Agency tricks on IT contractors 'still common'
It may sound time-consuming and a tad servile, but a plea from your IT recruiter for you to pen a testimonial of their service is too transparent to be an agency 'trick.'
Nor is the agency acting in an underhanded way if they invite you, or your fellow IT contractors, to attend job fairs to meet, greet and speak to their prospective clients.
Alongside using social and online networks, the recommendations and referrals that result are the main sticks that contract IT agents are using to drum up new business.
As long as there is full disclosure in all these activities, and the contractor is not penalised for declining to take part, the agency is unlikely to cause too much offence.
But "there are certainly tricks", or spurious practices, that 'cowboy' agents in the IT sector continue to use, says James Parsons, managing director of Arrows Group.
For this trick, the agent requests, or even insists, that the IT contractor provides full reference details when the contractor hasn't even been selected for an interview.
Its tell-tale sign is the agent using 'warm words' to relay what the client or client staff think, or will apparently think, of the IT contractor's CV.
Once the flattery is deployed, the rogue agent will, in a matter of fact way, ask the contractor to hand over the contact details of the line or project manager at their previous gig.
Too often, there is no chance of an interview because there is no actual opening for the contractor to fill. The warm words are also made up.
All agents performing this trick simply want to find the people who take on contractors, and hope you'll oblige by handing out the names and phone numbers of your old bosses.
"IT contractors should never feel under pressure to provide references, with actual contact details, whilst they are in the application stages," said Philip Fanthom, managing director of Jenrick IT.
He insisted: "These are only necessary at the interview stages of the recruitment process."
However, many clients now seek references to qualify experience at an early stage, explains Alan Rommel, managing director of Parity Resources, and not providing them can "raise doubts" in the client's mind.
There are ways, though, for both agent and contractor to each get what they want without feeling cheated by the other, says Parsons.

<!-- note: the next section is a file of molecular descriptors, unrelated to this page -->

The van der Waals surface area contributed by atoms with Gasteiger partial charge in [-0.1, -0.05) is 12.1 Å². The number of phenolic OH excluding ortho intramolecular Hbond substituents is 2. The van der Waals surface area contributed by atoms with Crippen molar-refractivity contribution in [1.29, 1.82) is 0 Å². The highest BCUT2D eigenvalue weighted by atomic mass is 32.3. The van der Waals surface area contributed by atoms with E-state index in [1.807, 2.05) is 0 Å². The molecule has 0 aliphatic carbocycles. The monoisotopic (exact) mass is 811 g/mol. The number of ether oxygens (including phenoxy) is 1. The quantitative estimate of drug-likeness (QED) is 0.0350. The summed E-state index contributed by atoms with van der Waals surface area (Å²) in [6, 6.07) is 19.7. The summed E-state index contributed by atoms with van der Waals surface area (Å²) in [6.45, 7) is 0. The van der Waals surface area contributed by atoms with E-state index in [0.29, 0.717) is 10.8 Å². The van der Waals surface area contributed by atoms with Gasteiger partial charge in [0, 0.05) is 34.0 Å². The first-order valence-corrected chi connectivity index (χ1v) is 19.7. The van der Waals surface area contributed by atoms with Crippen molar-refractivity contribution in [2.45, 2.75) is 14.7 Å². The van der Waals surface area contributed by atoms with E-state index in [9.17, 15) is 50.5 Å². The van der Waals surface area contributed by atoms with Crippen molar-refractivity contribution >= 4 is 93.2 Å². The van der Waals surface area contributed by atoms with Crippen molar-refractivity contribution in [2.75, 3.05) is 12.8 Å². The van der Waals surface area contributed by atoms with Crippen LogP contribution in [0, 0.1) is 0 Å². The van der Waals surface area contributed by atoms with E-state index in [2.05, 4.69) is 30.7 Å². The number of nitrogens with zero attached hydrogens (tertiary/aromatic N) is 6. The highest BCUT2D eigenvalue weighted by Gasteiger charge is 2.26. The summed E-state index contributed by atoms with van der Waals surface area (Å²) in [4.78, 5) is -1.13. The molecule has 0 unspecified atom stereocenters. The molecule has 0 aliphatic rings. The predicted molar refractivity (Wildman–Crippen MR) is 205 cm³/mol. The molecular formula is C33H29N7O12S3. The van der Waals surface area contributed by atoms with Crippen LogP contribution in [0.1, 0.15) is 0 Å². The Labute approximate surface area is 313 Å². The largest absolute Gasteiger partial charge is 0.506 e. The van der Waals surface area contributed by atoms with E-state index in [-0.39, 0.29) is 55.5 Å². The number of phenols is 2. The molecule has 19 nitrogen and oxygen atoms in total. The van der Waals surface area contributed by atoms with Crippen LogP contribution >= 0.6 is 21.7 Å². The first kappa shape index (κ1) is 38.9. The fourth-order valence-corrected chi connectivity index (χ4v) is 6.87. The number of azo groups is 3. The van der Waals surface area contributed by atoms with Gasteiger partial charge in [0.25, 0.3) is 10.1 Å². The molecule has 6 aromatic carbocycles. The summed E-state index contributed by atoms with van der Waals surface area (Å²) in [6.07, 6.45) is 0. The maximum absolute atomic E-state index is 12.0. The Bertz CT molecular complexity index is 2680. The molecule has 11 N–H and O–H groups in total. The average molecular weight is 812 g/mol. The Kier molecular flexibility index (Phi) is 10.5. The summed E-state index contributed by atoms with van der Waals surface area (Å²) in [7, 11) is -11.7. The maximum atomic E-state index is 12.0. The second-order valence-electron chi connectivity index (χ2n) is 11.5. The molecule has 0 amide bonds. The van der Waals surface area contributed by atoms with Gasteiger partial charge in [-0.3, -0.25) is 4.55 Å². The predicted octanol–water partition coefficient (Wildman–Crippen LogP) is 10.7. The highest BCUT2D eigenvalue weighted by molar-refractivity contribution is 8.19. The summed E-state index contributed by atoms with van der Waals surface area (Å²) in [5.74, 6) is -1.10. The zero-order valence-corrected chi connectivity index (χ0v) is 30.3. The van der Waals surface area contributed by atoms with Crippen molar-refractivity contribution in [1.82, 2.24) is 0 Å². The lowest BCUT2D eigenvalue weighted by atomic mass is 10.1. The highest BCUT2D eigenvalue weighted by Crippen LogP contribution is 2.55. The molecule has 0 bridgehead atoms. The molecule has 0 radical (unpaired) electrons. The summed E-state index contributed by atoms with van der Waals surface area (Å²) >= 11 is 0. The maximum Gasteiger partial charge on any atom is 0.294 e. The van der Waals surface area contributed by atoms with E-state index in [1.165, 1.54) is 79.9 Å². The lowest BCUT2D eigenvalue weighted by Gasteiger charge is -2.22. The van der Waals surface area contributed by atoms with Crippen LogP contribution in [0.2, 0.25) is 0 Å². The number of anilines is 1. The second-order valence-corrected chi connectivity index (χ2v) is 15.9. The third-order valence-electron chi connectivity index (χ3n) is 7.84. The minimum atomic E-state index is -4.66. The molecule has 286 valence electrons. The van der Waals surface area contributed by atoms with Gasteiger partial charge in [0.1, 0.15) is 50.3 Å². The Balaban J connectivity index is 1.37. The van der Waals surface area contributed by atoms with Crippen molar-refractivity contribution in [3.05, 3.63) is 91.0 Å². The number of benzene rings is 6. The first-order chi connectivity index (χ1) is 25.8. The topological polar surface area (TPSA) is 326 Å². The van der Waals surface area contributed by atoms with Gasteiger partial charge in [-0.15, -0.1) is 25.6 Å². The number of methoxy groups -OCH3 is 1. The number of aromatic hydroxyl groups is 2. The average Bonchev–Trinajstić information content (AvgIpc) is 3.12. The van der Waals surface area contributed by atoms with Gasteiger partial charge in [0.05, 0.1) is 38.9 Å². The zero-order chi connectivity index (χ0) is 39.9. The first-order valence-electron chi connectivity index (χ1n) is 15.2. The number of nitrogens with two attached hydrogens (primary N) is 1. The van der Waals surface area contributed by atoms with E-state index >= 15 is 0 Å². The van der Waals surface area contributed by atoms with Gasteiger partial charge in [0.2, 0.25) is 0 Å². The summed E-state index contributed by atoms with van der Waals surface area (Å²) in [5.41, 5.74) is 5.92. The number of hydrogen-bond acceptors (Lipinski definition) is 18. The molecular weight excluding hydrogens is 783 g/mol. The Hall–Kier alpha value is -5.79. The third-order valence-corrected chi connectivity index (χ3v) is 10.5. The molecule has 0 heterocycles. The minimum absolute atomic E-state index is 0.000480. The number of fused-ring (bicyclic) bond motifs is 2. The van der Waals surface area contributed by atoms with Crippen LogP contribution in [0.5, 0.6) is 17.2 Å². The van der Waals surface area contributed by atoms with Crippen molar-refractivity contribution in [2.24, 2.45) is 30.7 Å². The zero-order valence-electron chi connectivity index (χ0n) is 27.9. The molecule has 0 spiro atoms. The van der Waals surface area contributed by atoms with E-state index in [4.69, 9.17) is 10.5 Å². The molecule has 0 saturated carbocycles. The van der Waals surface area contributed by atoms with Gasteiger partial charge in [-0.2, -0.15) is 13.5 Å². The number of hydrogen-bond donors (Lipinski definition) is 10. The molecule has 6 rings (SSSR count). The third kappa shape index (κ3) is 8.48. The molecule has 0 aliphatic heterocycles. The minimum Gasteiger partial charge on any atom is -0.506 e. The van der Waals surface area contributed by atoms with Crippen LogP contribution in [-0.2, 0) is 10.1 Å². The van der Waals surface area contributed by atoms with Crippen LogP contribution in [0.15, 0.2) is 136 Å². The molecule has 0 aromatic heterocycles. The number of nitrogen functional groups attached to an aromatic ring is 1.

One way is for the contractor to provide the names of past projects or programmes as a reference, rather than the names and contact details of the personnel who ran them.
Yet, "'phishing' for leads…sadly is still commonplace within the contract marketplace," said Matthew Iveson, managing director of IT jobs agency CV Screen.
The most popular trick from the devious recruiter is to post contract IT vacancies which are not actually live, or simply don't exist, said Jenrick IT
Its aim is to gather as many CVs as possible. To this end, the agent in question will make the role attractive – perhaps by offering a premium rate or by inserting skill requirements that many IT candidates will have.
The key to identifying this deception is to analyse the job and ensure all the details are there and appear creditable, advises Fanthom, particularly the advertised rate and start / finish dates.
An agency that refuses to provide details on a contract role, such as client name/location or a reference number, could indeed signal that the vacancy is spoof, adds Rommel, with the sole aim of gathering CVs.
But, pointing to another agency trick, he said the decision not to provide details could also indicate that the agency has been prey to other agencies pretending to be candidates.
For this ruse, an agent telephones a rival agency posing as a candidate and asks questions, perhaps relating to rates or margins, to reveal the 'inside track' on how the business operates.
A pile of contractor CVs, hooked in by spoof jobs, can used by a rogue agent as a sales tool to win new business, warns Arrows Group. The CVs are then floated to prospective clients who the agency wants to secure, and are presented as a just a sample of the skills which the agent can readily provide.
A similar flexing of muscles by the rogue agent affects contractors, Parity explained. Too often, the agent will falsely claim to be the sole supplier of IT staff to 'desired company x.' This is the agent effectively strong-arming the contractor into the role, once the contractor appears too into the client to turn it down.
When the role advertised is real, and not fictitious, the CV put forward by the contractor might not make the grade, at least in the eyes of some cowboy agents. As a result, such an agent might ask the contractor to alter their CV so it looks like, or even states, that the contractor is familiar with the skills required. In extreme cases, agents themselves have been known to make the necessary alterations to the contractor's CV, subsequently telling the contractor they did so just to bring out aspects of the CV which the client wants to see.
To avoid being duped by these tricks, practiced by only a small number of recruiters in the IT market, contractors should watch to see if their agency gets the basics right from the outset, advised Parsons. Is it professional? Does it communicate with you well? Does it keep its promises? "If they don't get the basics right," he said, "then [why] should you trust them with your career?"
Rommel agreed. Adressing IT contractors, he said: "Trust your instincts. If things don't stack up, the bad experiences should be used positively to focus your efforts on those agencies that do stand by their word."